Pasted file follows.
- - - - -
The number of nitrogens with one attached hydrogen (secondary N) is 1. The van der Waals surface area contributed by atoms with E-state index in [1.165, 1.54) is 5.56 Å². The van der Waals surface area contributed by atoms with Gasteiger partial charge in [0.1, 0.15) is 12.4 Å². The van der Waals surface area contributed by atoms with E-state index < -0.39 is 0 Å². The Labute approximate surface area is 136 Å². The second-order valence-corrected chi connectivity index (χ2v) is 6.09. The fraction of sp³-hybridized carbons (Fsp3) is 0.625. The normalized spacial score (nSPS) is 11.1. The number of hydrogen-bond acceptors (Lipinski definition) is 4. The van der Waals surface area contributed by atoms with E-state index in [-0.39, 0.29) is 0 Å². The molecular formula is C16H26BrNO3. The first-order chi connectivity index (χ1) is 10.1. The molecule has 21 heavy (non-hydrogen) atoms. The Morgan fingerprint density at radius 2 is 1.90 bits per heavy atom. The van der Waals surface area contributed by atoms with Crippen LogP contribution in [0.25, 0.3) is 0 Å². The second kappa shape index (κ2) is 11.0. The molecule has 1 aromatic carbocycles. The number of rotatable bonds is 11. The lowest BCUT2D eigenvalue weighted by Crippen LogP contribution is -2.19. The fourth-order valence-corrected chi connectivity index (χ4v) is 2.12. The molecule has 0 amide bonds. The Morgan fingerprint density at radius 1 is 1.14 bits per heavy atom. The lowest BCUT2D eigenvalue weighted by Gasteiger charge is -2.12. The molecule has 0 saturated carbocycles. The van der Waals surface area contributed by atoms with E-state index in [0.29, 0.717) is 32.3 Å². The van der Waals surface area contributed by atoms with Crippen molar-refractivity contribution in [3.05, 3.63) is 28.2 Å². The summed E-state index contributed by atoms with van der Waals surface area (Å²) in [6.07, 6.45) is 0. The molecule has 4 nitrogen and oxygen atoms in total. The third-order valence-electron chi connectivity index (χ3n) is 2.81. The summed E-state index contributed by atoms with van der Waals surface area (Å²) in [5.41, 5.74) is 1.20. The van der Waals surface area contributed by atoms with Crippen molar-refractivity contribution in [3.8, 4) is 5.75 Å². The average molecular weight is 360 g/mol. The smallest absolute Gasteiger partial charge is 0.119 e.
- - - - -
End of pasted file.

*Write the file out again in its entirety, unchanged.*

The number of nitrogens with one attached hydrogen (secondary N) is 1. The van der Waals surface area contributed by atoms with E-state index in [1.165, 1.54) is 5.56 Å². The van der Waals surface area contributed by atoms with Gasteiger partial charge in [0.1, 0.15) is 12.4 Å². The van der Waals surface area contributed by atoms with E-state index < -0.39 is 0 Å². The Labute approximate surface area is 136 Å². The second-order valence-corrected chi connectivity index (χ2v) is 6.09. The fraction of sp³-hybridized carbons (Fsp3) is 0.625. The normalized spacial score (nSPS) is 11.1. The number of hydrogen-bond acceptors (Lipinski definition) is 4. The van der Waals surface area contributed by atoms with E-state index in [-0.39, 0.29) is 0 Å². The molecular formula is C16H26BrNO3. The first-order chi connectivity index (χ1) is 10.1. The molecule has 21 heavy (non-hydrogen) atoms. The Morgan fingerprint density at radius 2 is 1.90 bits per heavy atom. The van der Waals surface area contributed by atoms with Crippen LogP contribution in [0.25, 0.3) is 0 Å². The second kappa shape index (κ2) is 11.0. The molecule has 1 aromatic carbocycles. The number of rotatable bonds is 11. The lowest BCUT2D eigenvalue weighted by Crippen LogP contribution is -2.19. The fourth-order valence-corrected chi connectivity index (χ4v) is 2.12. The molecule has 0 amide bonds. The Morgan fingerprint density at radius 1 is 1.14 bits per heavy atom. The lowest BCUT2D eigenvalue weighted by Gasteiger charge is -2.12. The molecule has 0 saturated carbocycles. The van der Waals surface area contributed by atoms with E-state index in [0.29, 0.717) is 32.3 Å². The van der Waals surface area contributed by atoms with Crippen molar-refractivity contribution in [3.05, 3.63) is 28.2 Å². The summed E-state index contributed by atoms with van der Waals surface area (Å²) in [6.07, 6.45) is 0. The molecule has 4 nitrogen and oxygen atoms in total. The third-order valence-electron chi connectivity index (χ3n) is 2.81. The summed E-state index contributed by atoms with van der Waals surface area (Å²) in [5.41, 5.74) is 1.20. The van der Waals surface area contributed by atoms with Crippen molar-refractivity contribution in [3.8, 4) is 5.75 Å². The average molecular weight is 360 g/mol. The smallest absolute Gasteiger partial charge is 0.119 e.